1,038 research outputs found

    Ultrawide-band Unidirectional Surface Plasmon Polariton Launchers

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    Plasmonic devices and circuits, bridging the gap between integrated photonic and microelectronic technology, are promising candidates to realize on-chip ultrawide-band and ultrahigh-speed information processing. Unfortunately, the wideband surface plasmon source, one of the most important core components of integrated plasmonic circuits, is still unavailable up to now. This has seriously restricted the practical applications of plasmonic circuits. Here, we report an ultrawide-band unidirectional surface plasmon polariton launcher with high launching efficiency ratio and large extinction ratio, realized by combining plasmonic bandgap engineering and linear interference effect. This device offers excellent performances over an ultrabroad wavelength range from 690 to 900 nm, together with a high average launching efficiency ratio of 1.25, large average extinction ratio of 30 dB, and ultracompact lateral dimension of less than 4 um. Compared with previous reports, the operating bandwidth is enlarged 210 folds, while the largest launching efficiency ratio, largest extinction ratio, and small feature size are maintained simultaneously. This provides a strategy for constructing on-chip surface plasmon source, and also paving the way for the study of integrated plasmonic circuits.Comment: 4 figure

    Broadband spin-controlled focusing via logarithmic-spiral nanoslits of varying width

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    This work presents analytical, numerical and experimental demonstrations of light diffracted through a logarithmic spiral (LS) nanoslit, which forms a type of switchable and focus-tunable structure. Owing to a strong dependence on the incident photon spin, the proposed LS-nanoslit converges incoming light of opposite handedness (to that of the LS-nanoslit) into a confined subwavelength spot, while it shapes light with similar chirality into a donut-like intensity profile. Benefitting from the varying width of the LS-nanoslit, different incident wavelengths interfere constructively at different positions, i.e., the focal length shifts from 7.5 μm (at λ = 632.8 nm) to 10 μm (at λ = 488 nm), which opens up new opportunities for tuning and spatially separating broadband light at the micrometer scale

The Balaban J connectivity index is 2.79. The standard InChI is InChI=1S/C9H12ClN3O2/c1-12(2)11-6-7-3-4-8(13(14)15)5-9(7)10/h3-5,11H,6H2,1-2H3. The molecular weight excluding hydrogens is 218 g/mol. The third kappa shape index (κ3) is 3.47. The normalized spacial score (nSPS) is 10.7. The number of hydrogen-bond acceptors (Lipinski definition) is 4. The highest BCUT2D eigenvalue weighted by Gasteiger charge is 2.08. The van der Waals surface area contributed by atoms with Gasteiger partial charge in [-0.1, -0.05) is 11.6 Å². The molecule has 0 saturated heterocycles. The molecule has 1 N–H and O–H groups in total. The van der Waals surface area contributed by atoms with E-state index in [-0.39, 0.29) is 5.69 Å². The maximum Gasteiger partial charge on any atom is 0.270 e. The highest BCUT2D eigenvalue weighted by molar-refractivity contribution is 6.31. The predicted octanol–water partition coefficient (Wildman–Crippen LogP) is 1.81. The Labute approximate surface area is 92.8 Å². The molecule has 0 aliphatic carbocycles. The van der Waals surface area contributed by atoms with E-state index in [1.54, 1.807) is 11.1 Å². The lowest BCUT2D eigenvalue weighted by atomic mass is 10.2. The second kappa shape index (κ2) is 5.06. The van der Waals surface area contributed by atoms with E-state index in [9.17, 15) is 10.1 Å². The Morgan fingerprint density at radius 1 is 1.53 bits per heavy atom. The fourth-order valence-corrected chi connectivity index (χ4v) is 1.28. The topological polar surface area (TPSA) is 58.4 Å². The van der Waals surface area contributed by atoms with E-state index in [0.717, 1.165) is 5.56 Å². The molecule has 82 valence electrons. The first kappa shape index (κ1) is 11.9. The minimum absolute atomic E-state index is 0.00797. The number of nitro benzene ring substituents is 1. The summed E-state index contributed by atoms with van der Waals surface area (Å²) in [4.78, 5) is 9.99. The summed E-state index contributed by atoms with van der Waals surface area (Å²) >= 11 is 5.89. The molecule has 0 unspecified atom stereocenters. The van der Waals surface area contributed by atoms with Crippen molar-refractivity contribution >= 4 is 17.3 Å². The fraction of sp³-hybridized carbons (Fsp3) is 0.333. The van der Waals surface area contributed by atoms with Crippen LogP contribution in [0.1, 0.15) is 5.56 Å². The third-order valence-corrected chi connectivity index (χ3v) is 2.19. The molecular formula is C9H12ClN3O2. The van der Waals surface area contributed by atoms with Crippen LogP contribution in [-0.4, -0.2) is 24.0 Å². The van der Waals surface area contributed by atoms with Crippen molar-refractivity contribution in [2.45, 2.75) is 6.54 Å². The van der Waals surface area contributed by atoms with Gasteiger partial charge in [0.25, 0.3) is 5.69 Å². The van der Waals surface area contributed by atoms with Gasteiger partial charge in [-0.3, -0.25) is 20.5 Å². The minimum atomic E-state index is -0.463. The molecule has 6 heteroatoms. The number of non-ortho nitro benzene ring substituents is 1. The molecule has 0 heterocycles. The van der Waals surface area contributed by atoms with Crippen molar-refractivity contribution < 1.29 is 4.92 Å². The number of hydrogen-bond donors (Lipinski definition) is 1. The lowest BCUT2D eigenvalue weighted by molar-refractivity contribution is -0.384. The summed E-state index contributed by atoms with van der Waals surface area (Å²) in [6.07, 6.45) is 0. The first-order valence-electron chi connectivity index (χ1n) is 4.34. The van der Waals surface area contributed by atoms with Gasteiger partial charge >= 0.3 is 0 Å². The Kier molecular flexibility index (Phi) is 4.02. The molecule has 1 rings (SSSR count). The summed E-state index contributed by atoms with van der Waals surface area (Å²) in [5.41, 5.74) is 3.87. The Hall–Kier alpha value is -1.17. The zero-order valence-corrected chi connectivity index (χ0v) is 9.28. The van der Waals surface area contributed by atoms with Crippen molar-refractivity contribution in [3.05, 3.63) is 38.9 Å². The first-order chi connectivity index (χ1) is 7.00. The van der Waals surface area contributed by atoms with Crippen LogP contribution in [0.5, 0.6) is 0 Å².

Integrated all-optical logic discriminators based on plasmonic bandgap engineering

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    Optical computing uses photons as information carriers, opening up the possibility for ultrahigh-speed and ultrawide-band information processing. Integrated all-optical logic devices are indispensible core components of optical computing systems. However, up to now, little experimental progress has been made in nanoscale all-optical logic discriminators, which have the function of discriminating and encoding incident light signals according to wavelength. Here, we report a strategy to realize a nanoscale all-optical logic discriminator based on plasmonic bandgap engineering in a planar plasmonic microstructure. Light signals falling within different operating wavelength ranges are differentiated and endowed with different logic state encodings. Compared with values previously reported, the operating bandwidth is enlarged by one order of magnitude. Also the SPP light source is integrated with the logic device while retaining its ultracompact size. This opens up a way to construct on-chip all-optical information processors and artificial intelligence systems.Comment: 4 figures 201

    Bidirectional waveguide coupling with plasmonic Fano nanoantennas

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    We introduce the concept of a bidirectional, compact single-element Fano nanoantenna that allows for directional coupling of light in opposite directions of a high-index dielectric waveguide for two different operation wavelengths. We utilize a Fano resonance to tailor the radiation phases of a gold nanodisk and a nanoslit that is inscribed into the nanodisk to realize bidirectional scattering. We show that this Fano nanoantenna operates as a bidirectional waveguide coupler at telecommunication wavelengths and, thus, is ideally suitable for integrated wavelength-selective light demultiplexing